01 September 2004

The Fundamental Challenges of Resource Allocation

by Will Ascarza

The budget is a crucial factor in library management. Automation, continuing education, information technology, materials acquisition, personnel salaries, and public relations necessitate funding. Each of these resources is important for any library that wishes to provide excellent services to its employees and patrons. Unfortunately because of poor resource allocation, many library services are phased out or severely cut back. This directly affects the efficiency of the library and also lowers the satisfaction level of the user.

There are many ways of how budgets affect a library. A prime example is in the area of personnel salaries. Oftentimes committees have been established to study and implement salary setting policies. However, it can be difficult to gauge the many factors that need to be considered when determining salary issues. Examples of these factors include experience, education qualifications such as an MLS degree or beyond, and the economic situation in the country at the time coupled with the determination of salaries based upon other library institutions (Williams, D.E.. and Garten E.D. 1999).

Additionally, the budget can affect both materials acquisition and information technology in the library. The cost effectiveness of certain collections of materials should be considered. For example, government documents are often inexpensive to purchase in contrast to some journals or periodical subscriptions (Smith, D.H. 1993). One must also consider possible sources for the acquisition of materials. Budgeting needs to be taken into consideration when considering how much funding should be allocated for purchasing the material and how much reliance should be placed on donations.

The efficiency and cost effectiveness of new technology must also be examined. For example one must consider automatic checkout as compared to circulation checkout. Another consideration that affects IT technology is what operating system the server will utilize to host the World Wide Web. Many libraries use UNIX based information systems to operate their client server network.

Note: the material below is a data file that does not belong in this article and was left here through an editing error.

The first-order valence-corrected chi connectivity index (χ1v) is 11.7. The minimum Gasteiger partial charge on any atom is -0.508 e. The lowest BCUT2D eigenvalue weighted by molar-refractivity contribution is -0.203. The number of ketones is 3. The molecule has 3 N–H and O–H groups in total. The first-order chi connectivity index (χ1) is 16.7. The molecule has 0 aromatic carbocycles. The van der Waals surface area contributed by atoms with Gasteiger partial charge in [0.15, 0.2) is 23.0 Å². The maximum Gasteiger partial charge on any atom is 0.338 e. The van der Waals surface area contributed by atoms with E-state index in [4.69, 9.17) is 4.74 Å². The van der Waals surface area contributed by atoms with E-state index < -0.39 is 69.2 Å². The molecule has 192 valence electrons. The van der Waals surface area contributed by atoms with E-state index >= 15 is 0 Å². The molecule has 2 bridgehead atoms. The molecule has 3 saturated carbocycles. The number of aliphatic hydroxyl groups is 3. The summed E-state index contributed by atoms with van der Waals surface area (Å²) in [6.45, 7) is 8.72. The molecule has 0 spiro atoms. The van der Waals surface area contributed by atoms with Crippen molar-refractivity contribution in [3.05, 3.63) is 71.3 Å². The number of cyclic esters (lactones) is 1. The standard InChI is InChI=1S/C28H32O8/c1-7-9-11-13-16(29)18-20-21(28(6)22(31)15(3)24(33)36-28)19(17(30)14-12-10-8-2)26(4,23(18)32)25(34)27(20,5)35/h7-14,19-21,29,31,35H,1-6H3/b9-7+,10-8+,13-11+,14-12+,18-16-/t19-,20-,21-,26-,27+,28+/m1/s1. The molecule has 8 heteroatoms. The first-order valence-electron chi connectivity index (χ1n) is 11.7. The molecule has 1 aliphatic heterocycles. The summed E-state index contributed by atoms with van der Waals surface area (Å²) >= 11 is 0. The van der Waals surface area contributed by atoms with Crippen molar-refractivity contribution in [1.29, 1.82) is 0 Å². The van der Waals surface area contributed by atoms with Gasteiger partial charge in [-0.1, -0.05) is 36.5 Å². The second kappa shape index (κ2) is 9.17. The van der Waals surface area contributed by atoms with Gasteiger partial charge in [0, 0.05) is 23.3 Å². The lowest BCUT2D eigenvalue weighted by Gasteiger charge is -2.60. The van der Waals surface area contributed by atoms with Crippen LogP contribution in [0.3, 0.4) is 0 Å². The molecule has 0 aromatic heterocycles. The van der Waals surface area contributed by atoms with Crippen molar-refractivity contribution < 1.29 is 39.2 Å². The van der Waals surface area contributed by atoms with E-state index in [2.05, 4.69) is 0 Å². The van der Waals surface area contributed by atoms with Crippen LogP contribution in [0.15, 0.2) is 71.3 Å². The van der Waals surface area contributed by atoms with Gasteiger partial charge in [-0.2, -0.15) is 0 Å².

Continuing education for library employees is another factor that is dependent upon the budget. Different education programs bring with them different costs. These include both money and time. When creating the budget it's important to evaluate the cost and effectiveness of each program.

Public relations also are related to the budget. Certain allocations of funds need to be made by the library to market its services to the public. Visibility is important for the library so that people know where it is and what materials it has. Orientation programs held weekly would build relationships between both library staff and patrons while �printed guides� could serve as tools to further market the library (McKay, D.J. 1988).

There are difficulties inherent when making allocations within any budget. For instance, not all costs can be readily seen. Whereas tangible factors appear in the budget such as the cost of employing personnel, intangible factors such as the effectiveness of the personnel insofar as their skills are concerned may remain unknown. Another difficulty with budget is that it can be misleading. An example of this would be exorbitant figures in the continuing education of library personnel. The result might be to cut back on continuing education investment because of the cost while not examining the content or duration of such programs. There is also the concern that budgets are created without any real thought concerning their importance. As a result, no improvement is made in the allocation of resources and the library becomes a victim of mismanagement of funds.

There are several good ways to improve deficiencies in resource allocation. One of them is to appoint a Task Force. The establishment of a Task Force produced a positive effect when applied by Webster University in St. Louis , Missouri . (Williams, D.E.. and Garten E.D. 1999). The University created a Task Force that was assigned the responsibility of studying how each resource in the library was currently used and determining whether it was over funded or under funded. It then readjusted how much funding each resource would receive accordingly.